The Doha Round of the WTO-lead trade negotiations is dead at least until 2011, the year after the mid-term elections in the United States. Unless the U.S. trade balance improves dramatically, there is a drastic re-balancing in global trade (i.e. China’s trade surplus declines sharply), and the unemployment rate in the U.S. is back down to the 6% range, Doha will not re-surface until 2013.
In the current economic environment, and with electioneering for next year’s mid-terms ready to move into high gear in January, concluding a new trade agreement is not even on the policy agenda in Washington. It is not likely on the policy agenda elsewhere either.
The road to a more liberalized trade regime has been subject to much damage and many detours during the past 18 months. Protectionism in many forms has littered this road and is threatening its closure.
While I can select any one of the G20 nations as an example of a flagrant violator of the principles of free trade, I will focus on China. I do so because China has just become the world’s largest exporter, and it continues to run the largest trade surplus.
Much has been said of the “Buy America” provisions in the U.S. fiscal stimulus package. But I suspect that China’s stimulus program is every bit as protectionist, if not more so. In addition, Beijing continues to manage its currency, successfully keeping the value of the renminbi constant against the U.S. dollar for the past 12 months. As the U.S. dollar has declined in value against many other currencies, Chinese manufacturers have become even more cost competitive.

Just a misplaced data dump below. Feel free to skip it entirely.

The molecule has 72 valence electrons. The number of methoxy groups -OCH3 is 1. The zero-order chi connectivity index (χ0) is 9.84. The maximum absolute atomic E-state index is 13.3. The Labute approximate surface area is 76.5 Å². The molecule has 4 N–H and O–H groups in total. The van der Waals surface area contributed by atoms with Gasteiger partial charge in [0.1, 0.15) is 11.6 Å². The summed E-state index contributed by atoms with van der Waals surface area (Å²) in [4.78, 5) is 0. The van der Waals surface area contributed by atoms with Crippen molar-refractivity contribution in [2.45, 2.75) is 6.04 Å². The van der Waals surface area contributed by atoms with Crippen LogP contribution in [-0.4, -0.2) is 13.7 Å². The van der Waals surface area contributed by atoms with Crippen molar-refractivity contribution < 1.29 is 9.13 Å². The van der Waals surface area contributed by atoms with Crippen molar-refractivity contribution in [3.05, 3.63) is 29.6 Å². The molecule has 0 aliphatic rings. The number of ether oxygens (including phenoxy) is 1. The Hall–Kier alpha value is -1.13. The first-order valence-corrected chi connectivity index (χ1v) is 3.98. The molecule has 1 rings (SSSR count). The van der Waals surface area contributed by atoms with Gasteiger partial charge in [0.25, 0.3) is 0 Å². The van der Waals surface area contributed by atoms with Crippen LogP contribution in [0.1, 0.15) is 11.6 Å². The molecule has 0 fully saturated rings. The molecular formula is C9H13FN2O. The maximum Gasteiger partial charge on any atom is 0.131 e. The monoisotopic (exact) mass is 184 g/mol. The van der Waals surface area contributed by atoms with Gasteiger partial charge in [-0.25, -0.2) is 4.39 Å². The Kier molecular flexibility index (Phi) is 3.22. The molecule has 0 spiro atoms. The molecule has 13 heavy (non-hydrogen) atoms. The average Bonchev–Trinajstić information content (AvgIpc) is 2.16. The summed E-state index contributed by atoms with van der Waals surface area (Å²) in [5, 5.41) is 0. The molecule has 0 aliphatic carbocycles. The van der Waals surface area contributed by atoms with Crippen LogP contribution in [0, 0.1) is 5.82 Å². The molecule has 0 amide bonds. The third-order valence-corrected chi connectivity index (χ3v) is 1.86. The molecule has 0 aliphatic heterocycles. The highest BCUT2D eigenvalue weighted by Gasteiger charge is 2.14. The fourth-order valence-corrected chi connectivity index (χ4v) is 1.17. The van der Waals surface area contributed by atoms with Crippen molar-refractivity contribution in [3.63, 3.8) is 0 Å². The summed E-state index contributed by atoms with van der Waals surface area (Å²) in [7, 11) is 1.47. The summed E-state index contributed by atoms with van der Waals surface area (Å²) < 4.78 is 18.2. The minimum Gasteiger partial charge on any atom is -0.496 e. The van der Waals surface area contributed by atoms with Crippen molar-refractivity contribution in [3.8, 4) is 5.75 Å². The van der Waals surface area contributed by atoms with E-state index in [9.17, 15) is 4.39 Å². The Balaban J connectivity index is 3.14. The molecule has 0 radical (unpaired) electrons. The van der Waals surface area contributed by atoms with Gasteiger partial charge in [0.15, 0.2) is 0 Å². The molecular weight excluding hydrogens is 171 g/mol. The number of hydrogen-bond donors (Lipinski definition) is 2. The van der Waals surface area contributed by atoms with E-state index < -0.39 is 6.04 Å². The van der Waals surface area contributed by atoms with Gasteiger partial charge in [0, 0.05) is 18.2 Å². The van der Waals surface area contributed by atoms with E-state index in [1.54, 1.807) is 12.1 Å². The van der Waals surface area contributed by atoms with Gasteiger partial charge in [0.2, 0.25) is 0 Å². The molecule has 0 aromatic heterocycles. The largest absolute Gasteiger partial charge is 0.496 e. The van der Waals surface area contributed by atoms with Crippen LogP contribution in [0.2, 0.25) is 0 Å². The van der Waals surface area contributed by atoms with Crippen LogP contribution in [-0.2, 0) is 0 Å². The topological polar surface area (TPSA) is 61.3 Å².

The IMF has called on China to rebalance its economy and allow its currency to appreciate against other major currencies. A report by the U.S. Treasury stated: “Both the rigidity of the renminbi and the reacceleration of reserve accumulation are serious concerns which should be corrected to help ensure a stronger, more balanced global economy consistent with the G20 framework.”
An appreciation of the renminbi is not in the works. Beijing worries that this could be catastrophic, damaging exports and diluting the effect of its stimulus package.
The Government of China also has aggressively subsidized its exporters through tax credits and billions of dollars in low interest loans from state-run banks. These measures flaunt the GATT. But there are no repercussions, just periodic threats of investigations and retaliatory measures.
China also is encouraging new domestic airlines to buy Chinese aircraft. Although the Civil Aviation Administration of China announced last December it would refrain from granting air operator’s certificates (AOC) to new airlines planning to launch in 2009, it now appears that start-ups which plan to operate Chinese-made aircraft will be able to get an AOC.
This is part of the government’s plan to move up the value chain to higher value-added goods like computer chips, aircraft and pharmaceuticals. China is not the first country to support the creation of a domestic commercial aerospace industry (where would Bombardier be without Government of Canada assistance, or Embraer, or Airbus, or even Boeing), and it is not the first country to try to move up-market. But it is number in exports and trade surplus, and it cannot escape the radar screens of the EU, the U.S. and other countries.
So good luck to Doha!